>>> enough", not error-free. Which is why we have visual illusions when
>>> confronted with out-of-learning-sample visual scenes and we have high
>>> failure rates of motivation when exposed to e.g. social media or
>>> hyper-palatable foods.
>>> I think I am getting too distracted here but here is what I think
>>> matters: We don't need provably correct solutions to the problems we are
>>> confronted with. We survive by making good enough decisions. There is no
>>> fundamental qualitative difference between general cognition and goal
>>> system cognition. A goal system only needs to be good enough under most
>>> circumstances to succeed most of the time, which is enough for life to go
>>> on.
>>> The surprising success of LLMs in general cognition implies you should
>>> be able to apply machine learning techniques to understand human goal
>>> systems and thus understand what we really want. A high quality cognitive
>>> engine, an inference device, the superhuman AI would make correct
>>> determinations more often than humans - not the decisions that are provably
>>> optimal in the longest time frames but the correct decisions under given
>>> computational limitations. Make the AI powerful enough and it will work out
>>> better for us than if we had to make all the decisions.
>>> That's all we really need.
>>> The Guardian AI will benevolently guide its faithful followers to the
>>> Promised Land of limitless possibilities in the Upload Belts of solar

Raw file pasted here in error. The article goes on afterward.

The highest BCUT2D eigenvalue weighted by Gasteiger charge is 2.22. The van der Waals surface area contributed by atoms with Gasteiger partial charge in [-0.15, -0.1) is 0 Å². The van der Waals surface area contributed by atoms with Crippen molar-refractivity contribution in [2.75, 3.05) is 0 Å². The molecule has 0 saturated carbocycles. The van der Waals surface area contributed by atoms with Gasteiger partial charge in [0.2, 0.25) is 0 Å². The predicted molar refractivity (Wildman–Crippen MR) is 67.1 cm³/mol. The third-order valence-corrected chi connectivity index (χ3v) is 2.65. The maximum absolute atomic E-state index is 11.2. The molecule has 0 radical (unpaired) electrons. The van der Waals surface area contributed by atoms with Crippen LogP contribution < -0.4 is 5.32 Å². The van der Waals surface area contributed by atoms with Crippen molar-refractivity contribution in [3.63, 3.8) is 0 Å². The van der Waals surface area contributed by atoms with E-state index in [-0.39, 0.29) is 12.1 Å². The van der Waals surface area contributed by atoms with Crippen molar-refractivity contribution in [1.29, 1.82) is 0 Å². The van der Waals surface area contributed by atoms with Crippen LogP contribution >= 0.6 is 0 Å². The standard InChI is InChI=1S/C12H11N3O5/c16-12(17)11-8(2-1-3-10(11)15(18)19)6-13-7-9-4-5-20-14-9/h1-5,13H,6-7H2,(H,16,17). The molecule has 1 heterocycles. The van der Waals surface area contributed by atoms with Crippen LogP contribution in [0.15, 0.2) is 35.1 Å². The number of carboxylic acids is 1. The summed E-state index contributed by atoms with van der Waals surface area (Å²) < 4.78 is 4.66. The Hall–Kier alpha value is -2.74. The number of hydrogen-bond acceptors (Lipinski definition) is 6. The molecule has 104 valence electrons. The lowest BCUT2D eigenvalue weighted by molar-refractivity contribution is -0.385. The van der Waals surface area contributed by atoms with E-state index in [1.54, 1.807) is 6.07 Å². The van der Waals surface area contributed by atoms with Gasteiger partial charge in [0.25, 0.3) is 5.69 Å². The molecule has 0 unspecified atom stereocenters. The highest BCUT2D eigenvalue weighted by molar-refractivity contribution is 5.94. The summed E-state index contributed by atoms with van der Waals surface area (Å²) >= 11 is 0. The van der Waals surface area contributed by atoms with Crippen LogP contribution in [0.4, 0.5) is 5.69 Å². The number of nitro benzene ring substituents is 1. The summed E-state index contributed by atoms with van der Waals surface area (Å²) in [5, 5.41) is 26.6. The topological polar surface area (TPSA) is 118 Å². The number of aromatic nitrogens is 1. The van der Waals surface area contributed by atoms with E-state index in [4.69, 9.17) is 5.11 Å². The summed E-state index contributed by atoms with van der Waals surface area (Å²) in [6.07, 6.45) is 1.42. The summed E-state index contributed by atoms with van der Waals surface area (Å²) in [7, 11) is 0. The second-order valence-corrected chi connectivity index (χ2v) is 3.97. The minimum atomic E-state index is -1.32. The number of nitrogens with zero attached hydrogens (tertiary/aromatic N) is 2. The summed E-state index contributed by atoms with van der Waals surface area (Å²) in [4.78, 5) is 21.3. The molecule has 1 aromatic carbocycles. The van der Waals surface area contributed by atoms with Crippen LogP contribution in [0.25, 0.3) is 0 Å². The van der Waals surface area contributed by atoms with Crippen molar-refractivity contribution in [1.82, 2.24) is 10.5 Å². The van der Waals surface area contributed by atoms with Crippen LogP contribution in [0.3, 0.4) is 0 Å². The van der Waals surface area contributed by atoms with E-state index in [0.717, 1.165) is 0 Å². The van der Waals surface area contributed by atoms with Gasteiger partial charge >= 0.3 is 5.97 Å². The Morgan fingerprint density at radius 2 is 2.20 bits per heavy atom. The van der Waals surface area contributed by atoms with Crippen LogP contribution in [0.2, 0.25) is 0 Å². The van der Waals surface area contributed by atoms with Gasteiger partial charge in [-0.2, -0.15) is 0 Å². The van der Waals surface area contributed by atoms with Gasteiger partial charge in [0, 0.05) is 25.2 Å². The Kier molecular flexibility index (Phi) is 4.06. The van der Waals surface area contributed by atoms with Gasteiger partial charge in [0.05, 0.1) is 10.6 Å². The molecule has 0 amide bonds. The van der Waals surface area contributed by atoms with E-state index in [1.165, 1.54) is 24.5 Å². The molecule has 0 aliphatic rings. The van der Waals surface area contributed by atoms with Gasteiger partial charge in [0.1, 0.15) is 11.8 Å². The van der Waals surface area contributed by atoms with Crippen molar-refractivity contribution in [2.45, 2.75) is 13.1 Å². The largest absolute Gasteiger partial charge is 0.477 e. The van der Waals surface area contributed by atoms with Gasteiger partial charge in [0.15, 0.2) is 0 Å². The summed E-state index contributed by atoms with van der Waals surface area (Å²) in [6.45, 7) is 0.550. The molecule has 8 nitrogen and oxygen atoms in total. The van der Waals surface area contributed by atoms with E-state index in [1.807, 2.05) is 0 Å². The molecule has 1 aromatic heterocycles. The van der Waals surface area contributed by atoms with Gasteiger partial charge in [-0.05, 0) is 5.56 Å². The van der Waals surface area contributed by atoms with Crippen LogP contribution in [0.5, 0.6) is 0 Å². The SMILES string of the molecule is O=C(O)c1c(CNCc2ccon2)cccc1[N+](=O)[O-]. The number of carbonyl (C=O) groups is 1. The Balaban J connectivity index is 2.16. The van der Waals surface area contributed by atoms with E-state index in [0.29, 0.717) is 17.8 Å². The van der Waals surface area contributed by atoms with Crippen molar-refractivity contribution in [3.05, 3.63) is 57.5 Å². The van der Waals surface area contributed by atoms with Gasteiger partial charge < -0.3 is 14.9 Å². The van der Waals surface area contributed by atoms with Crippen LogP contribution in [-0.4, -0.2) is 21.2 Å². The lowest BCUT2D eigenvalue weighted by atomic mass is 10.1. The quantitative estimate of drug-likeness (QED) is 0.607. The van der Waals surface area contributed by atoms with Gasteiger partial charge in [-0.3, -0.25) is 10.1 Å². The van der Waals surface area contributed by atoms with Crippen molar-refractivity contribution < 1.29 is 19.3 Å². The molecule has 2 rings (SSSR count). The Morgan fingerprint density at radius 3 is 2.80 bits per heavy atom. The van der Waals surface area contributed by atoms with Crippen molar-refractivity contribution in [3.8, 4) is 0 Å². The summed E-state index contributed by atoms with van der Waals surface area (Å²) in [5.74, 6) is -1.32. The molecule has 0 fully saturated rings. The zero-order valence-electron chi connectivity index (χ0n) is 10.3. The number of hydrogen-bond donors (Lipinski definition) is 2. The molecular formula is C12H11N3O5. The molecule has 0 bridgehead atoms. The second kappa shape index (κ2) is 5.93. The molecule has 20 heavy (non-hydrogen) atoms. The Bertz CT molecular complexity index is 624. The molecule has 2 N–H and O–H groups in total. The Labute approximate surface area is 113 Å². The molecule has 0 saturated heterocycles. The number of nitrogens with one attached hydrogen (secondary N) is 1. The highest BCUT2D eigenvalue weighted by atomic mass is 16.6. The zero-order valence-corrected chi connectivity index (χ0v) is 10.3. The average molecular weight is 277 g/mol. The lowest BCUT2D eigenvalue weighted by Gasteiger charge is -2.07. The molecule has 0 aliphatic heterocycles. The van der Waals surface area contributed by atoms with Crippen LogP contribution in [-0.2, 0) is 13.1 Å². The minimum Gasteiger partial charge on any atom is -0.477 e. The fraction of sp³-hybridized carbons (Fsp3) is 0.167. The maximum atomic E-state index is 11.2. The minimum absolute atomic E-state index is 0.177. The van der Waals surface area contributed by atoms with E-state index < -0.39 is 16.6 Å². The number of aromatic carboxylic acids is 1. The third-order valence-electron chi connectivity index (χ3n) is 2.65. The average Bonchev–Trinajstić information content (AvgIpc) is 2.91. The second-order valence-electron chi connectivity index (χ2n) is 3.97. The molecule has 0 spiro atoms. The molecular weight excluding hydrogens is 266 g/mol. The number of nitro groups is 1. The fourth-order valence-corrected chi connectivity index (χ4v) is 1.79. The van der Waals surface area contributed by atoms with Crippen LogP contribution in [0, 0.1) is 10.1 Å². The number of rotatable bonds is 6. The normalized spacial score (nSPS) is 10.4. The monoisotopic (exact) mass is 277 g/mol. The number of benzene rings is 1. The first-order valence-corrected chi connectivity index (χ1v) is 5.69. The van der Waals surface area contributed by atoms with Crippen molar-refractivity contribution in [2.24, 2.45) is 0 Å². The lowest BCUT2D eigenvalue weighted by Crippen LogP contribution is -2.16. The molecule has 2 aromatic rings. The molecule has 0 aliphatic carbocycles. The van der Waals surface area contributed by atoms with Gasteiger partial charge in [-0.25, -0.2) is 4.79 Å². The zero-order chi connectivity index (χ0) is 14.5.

>>> powered computers that will soon encircle the Sun, after Mercury and other
>>> useless heavenly bodies are disassembled by swarms of nanotech, so is
>>> written in the Books of Microsoft.
>> Rafal, I agree with 99% of what you say above. The 1% thing (which I
>> believe you would also agree with) I think was merely absent from your
>> description, but I think it is also crucial to how we managed to survive.
>> Humans have managed to survive, despite imperfect intelligence and goal
>> and motivational systems, and I think a large part of that is because of
>> decentralized decision making, having a diverse set of different courses of
>> action taken at the individual, family, tribe, village, and national level.
>> A worrisome possibility is that we end up with a single Guardian AI, which
>> while it might be significantly less apt to err than a human, might still
>> lead us all into a ruinous direction.
>> I think it would be safer for humanity's long term survival if there were
>> a collection of distinct AIs with different opinions and ways of thinking,